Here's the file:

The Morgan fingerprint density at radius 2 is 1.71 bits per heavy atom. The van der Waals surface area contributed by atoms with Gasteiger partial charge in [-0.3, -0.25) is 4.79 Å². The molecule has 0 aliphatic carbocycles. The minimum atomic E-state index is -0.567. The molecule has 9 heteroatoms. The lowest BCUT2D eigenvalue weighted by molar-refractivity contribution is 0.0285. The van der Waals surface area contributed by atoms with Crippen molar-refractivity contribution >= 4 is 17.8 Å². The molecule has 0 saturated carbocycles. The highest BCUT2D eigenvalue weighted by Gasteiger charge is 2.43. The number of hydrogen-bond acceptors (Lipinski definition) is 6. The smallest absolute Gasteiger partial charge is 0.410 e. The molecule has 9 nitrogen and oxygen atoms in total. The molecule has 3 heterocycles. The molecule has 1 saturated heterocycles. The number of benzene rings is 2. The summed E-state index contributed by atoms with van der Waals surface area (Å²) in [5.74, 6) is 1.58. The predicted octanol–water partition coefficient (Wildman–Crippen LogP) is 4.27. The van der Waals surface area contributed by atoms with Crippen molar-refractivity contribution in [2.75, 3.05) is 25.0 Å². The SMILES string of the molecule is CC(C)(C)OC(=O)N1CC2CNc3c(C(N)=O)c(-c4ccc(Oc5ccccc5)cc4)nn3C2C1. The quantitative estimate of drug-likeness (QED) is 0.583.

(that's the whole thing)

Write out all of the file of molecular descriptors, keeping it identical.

The Morgan fingerprint density at radius 2 is 1.71 bits per heavy atom. The van der Waals surface area contributed by atoms with Gasteiger partial charge in [-0.3, -0.25) is 4.79 Å². The molecule has 0 aliphatic carbocycles. The minimum atomic E-state index is -0.567. The molecule has 9 heteroatoms. The lowest BCUT2D eigenvalue weighted by molar-refractivity contribution is 0.0285. The van der Waals surface area contributed by atoms with Crippen molar-refractivity contribution >= 4 is 17.8 Å². The molecule has 0 saturated carbocycles. The highest BCUT2D eigenvalue weighted by Gasteiger charge is 2.43. The number of hydrogen-bond acceptors (Lipinski definition) is 6. The smallest absolute Gasteiger partial charge is 0.410 e. The molecule has 9 nitrogen and oxygen atoms in total. The molecule has 3 heterocycles. The molecule has 1 saturated heterocycles. The number of benzene rings is 2. The summed E-state index contributed by atoms with van der Waals surface area (Å²) in [5.74, 6) is 1.58. The predicted octanol–water partition coefficient (Wildman–Crippen LogP) is 4.27. The van der Waals surface area contributed by atoms with Crippen molar-refractivity contribution in [2.75, 3.05) is 25.0 Å². The SMILES string of the molecule is CC(C)(C)OC(=O)N1CC2CNc3c(C(N)=O)c(-c4ccc(Oc5ccccc5)cc4)nn3C2C1. The quantitative estimate of drug-likeness (QED) is 0.583.